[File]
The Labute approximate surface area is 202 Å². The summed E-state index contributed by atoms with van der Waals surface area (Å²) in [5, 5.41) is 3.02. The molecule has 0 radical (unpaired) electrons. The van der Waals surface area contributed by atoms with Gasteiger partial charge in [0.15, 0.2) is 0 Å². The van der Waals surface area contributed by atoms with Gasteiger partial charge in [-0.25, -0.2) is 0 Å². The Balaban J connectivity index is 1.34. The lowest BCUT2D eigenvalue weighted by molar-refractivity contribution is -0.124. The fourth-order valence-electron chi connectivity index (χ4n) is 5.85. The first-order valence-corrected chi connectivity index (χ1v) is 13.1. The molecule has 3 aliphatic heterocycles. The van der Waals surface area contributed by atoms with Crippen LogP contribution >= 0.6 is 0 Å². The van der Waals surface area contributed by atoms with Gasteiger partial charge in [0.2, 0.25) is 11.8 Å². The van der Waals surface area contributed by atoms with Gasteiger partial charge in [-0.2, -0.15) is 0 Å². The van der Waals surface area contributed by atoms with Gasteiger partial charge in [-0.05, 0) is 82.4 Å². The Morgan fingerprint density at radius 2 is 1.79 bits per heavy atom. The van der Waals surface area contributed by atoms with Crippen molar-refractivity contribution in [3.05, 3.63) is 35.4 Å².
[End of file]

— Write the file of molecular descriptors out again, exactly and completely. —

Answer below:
The Labute approximate surface area is 202 Å². The summed E-state index contributed by atoms with van der Waals surface area (Å²) in [5, 5.41) is 3.02. The molecule has 0 radical (unpaired) electrons. The van der Waals surface area contributed by atoms with Gasteiger partial charge in [0.15, 0.2) is 0 Å². The van der Waals surface area contributed by atoms with Gasteiger partial charge in [-0.25, -0.2) is 0 Å². The Balaban J connectivity index is 1.34. The lowest BCUT2D eigenvalue weighted by molar-refractivity contribution is -0.124. The fourth-order valence-electron chi connectivity index (χ4n) is 5.85. The first-order valence-corrected chi connectivity index (χ1v) is 13.1. The molecule has 3 aliphatic heterocycles. The van der Waals surface area contributed by atoms with Crippen LogP contribution >= 0.6 is 0 Å². The van der Waals surface area contributed by atoms with Gasteiger partial charge in [0.2, 0.25) is 11.8 Å². The van der Waals surface area contributed by atoms with Gasteiger partial charge in [-0.2, -0.15) is 0 Å². The van der Waals surface area contributed by atoms with Gasteiger partial charge in [-0.05, 0) is 82.4 Å². The Morgan fingerprint density at radius 2 is 1.79 bits per heavy atom. The van der Waals surface area contributed by atoms with Crippen molar-refractivity contribution in [3.05, 3.63) is 35.4 Å².